Matching a waiting child with a suitable family requires that a family take a good look at its own resources, limits and desires in adopting. Some prospective parents enter the process knowing they want to adopt a healthy infant. Others have decided that they want to offer a home to an older child or a child with special needs. Some are new to adoption and want to learn more before reaching a decision.
In the world of adoption, “special needs” refers to a broad category of children. Their one common need is for a permanent home with loving parents. Many of these children have physical or emotional problems, and they need someone to help them turn their lives around. Some of their problems can be easily resolved; others cannot.
A child with special needs may have developmental disabilities or a high IQ. He or she may be open and affectionate or shy and withdrawn. Some children have been moved around in the system, so they have not been able to thrive. However, a child with special needs may also mean a child who is over the age of five. Older boys make up a majority of waiting children.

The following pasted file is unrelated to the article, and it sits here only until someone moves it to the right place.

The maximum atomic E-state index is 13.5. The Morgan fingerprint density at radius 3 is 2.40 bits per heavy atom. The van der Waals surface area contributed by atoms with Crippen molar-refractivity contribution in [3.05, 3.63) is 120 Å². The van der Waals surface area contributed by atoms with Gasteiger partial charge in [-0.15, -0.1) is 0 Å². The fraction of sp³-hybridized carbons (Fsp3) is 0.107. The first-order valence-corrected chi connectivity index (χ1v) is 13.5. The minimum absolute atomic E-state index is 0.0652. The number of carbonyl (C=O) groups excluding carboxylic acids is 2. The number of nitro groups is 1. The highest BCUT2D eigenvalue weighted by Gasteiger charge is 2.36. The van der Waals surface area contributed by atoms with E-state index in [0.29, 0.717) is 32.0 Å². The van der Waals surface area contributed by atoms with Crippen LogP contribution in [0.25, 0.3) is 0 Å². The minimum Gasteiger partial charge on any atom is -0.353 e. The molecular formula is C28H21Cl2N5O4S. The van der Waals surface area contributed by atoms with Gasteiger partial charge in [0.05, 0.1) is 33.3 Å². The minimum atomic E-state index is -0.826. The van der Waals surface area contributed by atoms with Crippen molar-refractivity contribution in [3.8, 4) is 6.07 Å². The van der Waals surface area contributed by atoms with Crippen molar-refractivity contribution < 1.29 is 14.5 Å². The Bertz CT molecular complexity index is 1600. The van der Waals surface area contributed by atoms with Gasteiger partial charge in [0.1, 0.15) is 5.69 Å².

Many waiting children are African-American. For these children, there is a great need for minority families or Caucasian families who display a willingness to help the child grow up with an appreciation for his or her ethnic heritage.
Some children are defined as “special needs” because they are part of a group of two or more brothers or sisters. These children need families who, if they cannot adopt them as a group, are willing to help siblings maintain contact with each other. Keeping siblings together as a family is a top priority.
Watching your child reach a fuller potential because of the love and support found in your family is a uniquely rewarding experience. Families caring for children with special needs usually have loads of extra patience and take joy in small day-to-day victories. Special needs adoption is not right for everyone, but the right combination of child and parent can result in a lifetime of love.